“You have to have assistant coaches who will drive those extra 90 miles to those little towns out of the way that nobody has ever heard of,” Polian said. “You have to turn over that rock that nobody else sees. That’s how you get people.”
Ault and his staffs the past 30 years filled the Wolf Pack roster with players from the state of California, especially players from the Sacramento to Bakersfield valley. Polian plans on expanding the Pack’s recruiting focus.
“I have strong recruiting ties in California from when I was with Notre Dame and Stanford,” he said. “We’ll be strong there. But I’m also hoping to open up Texas, too. There’s no reason why we can’t recruit there. I also want to go into Hawaii and into the Pacific Northwest.
“We’re kind of playing catch-up a little bit right now so this recruiting class might have a more national flavor to it. But we’ll find athletes who can help this program.”
Last month, when he was still with Texas A&M, Polian went into Hawaii and secured speedy wide receiver Jeremy Tabuyo of the St. Louis School for the Aggies. He was also recruiting Isaac Savaiinaea, a highly sought-after linebacker from the Punahou School. Savaiinaea hasn’t given a verbal commitment yet and is supposedly deciding between UCLA, Stanford, Notre Dame, Texas A&M and Arizona. And, you can bet, he’ll get a call from Nevada.
Polian, after all, doesn’t know which recruiting battles he is supposed to lose. And that hasn’t changed, especially now that he has his first head coaching job.
“I’m not concerned about who is recruiting an athlete,” Polian said. “I don’t care how many stars are attached to his name. I don’t care who has given them an offer. I couldn’t care less about all that. I want my coaches to first trust their own eyes. If our staff believes in a guy, we’ll go after him.”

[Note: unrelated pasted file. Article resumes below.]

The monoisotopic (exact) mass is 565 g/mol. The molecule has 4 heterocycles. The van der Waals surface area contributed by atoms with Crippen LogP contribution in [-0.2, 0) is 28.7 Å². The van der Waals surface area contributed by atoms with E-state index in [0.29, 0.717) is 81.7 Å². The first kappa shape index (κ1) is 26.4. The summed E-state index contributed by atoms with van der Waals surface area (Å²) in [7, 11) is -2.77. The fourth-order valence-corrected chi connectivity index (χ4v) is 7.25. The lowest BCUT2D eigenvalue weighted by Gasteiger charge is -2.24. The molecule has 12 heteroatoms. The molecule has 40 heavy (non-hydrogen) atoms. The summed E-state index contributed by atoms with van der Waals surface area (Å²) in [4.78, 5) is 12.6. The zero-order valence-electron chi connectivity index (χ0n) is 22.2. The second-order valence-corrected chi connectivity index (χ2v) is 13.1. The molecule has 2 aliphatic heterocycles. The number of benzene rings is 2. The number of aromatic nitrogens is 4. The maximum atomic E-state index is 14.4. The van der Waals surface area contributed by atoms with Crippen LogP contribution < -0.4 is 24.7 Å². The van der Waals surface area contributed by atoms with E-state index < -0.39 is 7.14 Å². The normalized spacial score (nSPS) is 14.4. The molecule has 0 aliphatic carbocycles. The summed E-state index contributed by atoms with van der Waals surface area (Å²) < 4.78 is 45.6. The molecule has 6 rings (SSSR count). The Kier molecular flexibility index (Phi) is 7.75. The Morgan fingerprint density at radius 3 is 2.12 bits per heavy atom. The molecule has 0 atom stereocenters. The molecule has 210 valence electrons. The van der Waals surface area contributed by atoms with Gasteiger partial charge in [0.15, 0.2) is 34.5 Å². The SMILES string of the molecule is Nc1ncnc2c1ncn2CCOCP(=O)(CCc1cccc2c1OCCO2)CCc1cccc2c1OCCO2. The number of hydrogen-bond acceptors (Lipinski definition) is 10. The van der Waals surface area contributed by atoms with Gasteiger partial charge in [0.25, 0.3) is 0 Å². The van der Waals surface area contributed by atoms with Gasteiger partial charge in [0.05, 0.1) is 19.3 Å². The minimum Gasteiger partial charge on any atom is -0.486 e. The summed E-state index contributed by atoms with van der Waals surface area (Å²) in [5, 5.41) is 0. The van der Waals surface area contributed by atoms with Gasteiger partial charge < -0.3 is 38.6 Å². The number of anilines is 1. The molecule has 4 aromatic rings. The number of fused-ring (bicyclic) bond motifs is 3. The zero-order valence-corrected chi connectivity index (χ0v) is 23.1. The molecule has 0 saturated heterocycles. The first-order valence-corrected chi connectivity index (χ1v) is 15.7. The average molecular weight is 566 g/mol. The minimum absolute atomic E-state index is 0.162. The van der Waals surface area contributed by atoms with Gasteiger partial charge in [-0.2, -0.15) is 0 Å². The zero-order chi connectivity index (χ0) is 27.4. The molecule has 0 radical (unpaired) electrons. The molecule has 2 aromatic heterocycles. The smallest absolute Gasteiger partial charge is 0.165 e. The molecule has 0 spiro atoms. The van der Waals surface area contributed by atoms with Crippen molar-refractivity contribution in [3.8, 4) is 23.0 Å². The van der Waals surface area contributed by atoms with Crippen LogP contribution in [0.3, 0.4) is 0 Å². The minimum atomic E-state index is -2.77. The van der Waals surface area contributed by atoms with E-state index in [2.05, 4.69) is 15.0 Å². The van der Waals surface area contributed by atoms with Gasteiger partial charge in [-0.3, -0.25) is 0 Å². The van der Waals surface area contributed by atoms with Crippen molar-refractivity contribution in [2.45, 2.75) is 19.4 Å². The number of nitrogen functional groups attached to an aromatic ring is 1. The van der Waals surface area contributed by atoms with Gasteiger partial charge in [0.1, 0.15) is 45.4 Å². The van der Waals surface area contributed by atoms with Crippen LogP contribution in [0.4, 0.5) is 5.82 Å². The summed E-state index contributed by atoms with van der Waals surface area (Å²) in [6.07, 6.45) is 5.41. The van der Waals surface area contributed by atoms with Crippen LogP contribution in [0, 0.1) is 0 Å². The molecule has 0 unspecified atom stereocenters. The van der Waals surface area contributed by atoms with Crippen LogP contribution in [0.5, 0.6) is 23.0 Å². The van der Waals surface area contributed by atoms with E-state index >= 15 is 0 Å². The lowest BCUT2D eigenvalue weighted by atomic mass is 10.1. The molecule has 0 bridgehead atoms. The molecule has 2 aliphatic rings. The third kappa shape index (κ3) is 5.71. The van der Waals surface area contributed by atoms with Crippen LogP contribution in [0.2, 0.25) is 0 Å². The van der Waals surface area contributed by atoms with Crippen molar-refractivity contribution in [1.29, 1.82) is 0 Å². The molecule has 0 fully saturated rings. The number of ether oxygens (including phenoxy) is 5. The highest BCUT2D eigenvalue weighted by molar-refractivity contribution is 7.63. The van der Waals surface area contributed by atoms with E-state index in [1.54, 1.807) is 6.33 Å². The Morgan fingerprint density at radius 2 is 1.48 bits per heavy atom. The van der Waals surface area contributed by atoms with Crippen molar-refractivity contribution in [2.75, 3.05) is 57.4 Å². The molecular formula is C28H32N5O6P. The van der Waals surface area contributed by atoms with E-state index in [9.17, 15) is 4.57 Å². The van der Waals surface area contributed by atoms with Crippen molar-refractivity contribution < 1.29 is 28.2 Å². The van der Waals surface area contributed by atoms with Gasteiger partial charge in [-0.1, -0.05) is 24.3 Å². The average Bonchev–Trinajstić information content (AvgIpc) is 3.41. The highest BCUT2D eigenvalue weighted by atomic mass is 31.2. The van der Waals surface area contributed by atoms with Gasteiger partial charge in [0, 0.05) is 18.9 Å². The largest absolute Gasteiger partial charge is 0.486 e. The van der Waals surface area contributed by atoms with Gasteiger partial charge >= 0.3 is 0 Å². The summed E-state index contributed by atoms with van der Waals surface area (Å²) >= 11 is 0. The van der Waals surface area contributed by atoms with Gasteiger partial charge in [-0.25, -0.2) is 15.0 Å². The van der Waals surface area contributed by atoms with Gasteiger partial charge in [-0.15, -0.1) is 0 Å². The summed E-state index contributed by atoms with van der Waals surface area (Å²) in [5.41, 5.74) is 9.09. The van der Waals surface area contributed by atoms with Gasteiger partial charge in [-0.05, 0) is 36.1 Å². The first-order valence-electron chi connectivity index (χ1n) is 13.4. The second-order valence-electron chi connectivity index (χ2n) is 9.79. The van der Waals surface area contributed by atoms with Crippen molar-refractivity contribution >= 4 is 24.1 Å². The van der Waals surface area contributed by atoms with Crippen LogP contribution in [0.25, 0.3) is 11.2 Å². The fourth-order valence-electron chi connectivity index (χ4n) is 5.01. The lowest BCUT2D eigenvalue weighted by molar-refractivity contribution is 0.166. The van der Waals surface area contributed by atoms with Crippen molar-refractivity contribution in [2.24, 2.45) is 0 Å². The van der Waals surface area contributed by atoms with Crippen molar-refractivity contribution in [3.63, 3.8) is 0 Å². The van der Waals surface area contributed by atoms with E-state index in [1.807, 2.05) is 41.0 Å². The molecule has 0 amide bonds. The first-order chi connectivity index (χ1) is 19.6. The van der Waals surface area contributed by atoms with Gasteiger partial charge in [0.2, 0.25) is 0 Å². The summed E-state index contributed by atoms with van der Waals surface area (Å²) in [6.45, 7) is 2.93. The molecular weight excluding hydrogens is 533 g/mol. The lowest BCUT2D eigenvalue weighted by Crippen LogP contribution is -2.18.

Polian also couldn’t care less that he is not recruiting for a BCS school any longer. Nevada, he said, has plenty of things to sell to a recruit.
“We have good facilities here,” he said. “Between the stadium, the practice field, the football facility, there are plenty of things we can recruit to, things we can be positive about.”
One of those things is a young, second-year pro playing quarterback right now with the San Francisco 49ers.
“When I’m out there talking to offensive players, I don’t want to talk to them only about the pistol,” Polian said. “I also want to go into their homes, pull out a couple pictures of Colin Kaepernick, one in his Nevada uniform and one in his 49ers uniform, and tell them, ‘This is what you can do if you come to Nevada.’”
Polian also doesn’t plan on taking it easy himself now that he is a head coach. He promises to work just as hard in recruiting as when he was a recruiting coordinator (at Stanford and Central Florida) and when he was just an assistant coach looking to make a name for himself.
“I’m going to be an active recruiter,” he said. “I know the perception about me. My recruiting abilities are why I got this job. I know that and I am going to work just as hard at recruiting as I ever did.”
The Wolf Pack, Polian said, is an easy sell to recruits.
“I know a lot of young men out there like Nevada,” he said. “My job now is to not screw it up.”